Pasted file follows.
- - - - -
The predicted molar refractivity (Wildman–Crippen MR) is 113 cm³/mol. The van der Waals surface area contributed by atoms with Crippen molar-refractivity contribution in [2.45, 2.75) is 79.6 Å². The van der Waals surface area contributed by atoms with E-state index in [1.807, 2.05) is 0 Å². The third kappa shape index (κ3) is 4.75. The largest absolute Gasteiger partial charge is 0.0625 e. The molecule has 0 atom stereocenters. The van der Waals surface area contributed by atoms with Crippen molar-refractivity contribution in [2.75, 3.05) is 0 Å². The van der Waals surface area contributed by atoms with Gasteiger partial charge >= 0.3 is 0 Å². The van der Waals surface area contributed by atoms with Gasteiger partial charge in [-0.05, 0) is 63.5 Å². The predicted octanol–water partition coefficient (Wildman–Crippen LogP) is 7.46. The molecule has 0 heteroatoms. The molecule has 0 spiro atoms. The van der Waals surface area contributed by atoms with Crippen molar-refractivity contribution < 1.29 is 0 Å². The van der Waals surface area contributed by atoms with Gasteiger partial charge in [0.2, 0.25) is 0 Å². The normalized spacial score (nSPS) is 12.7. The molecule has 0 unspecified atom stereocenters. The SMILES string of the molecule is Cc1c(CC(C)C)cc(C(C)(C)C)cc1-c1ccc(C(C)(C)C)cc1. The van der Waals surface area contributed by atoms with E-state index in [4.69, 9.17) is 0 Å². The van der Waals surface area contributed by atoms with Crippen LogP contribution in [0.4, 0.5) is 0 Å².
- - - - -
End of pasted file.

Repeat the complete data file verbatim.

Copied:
The predicted molar refractivity (Wildman–Crippen MR) is 113 cm³/mol. The van der Waals surface area contributed by atoms with Crippen molar-refractivity contribution in [2.45, 2.75) is 79.6 Å². The van der Waals surface area contributed by atoms with E-state index in [1.807, 2.05) is 0 Å². The third kappa shape index (κ3) is 4.75. The largest absolute Gasteiger partial charge is 0.0625 e. The molecule has 0 atom stereocenters. The van der Waals surface area contributed by atoms with Crippen molar-refractivity contribution in [2.75, 3.05) is 0 Å². The van der Waals surface area contributed by atoms with Gasteiger partial charge >= 0.3 is 0 Å². The van der Waals surface area contributed by atoms with Gasteiger partial charge in [-0.05, 0) is 63.5 Å². The predicted octanol–water partition coefficient (Wildman–Crippen LogP) is 7.46. The molecule has 0 heteroatoms. The molecule has 0 spiro atoms. The van der Waals surface area contributed by atoms with Crippen molar-refractivity contribution < 1.29 is 0 Å². The van der Waals surface area contributed by atoms with Gasteiger partial charge in [0.2, 0.25) is 0 Å². The normalized spacial score (nSPS) is 12.7. The molecule has 0 unspecified atom stereocenters. The SMILES string of the molecule is Cc1c(CC(C)C)cc(C(C)(C)C)cc1-c1ccc(C(C)(C)C)cc1. The van der Waals surface area contributed by atoms with E-state index in [4.69, 9.17) is 0 Å². The van der Waals surface area contributed by atoms with Crippen LogP contribution in [0.4, 0.5) is 0 Å².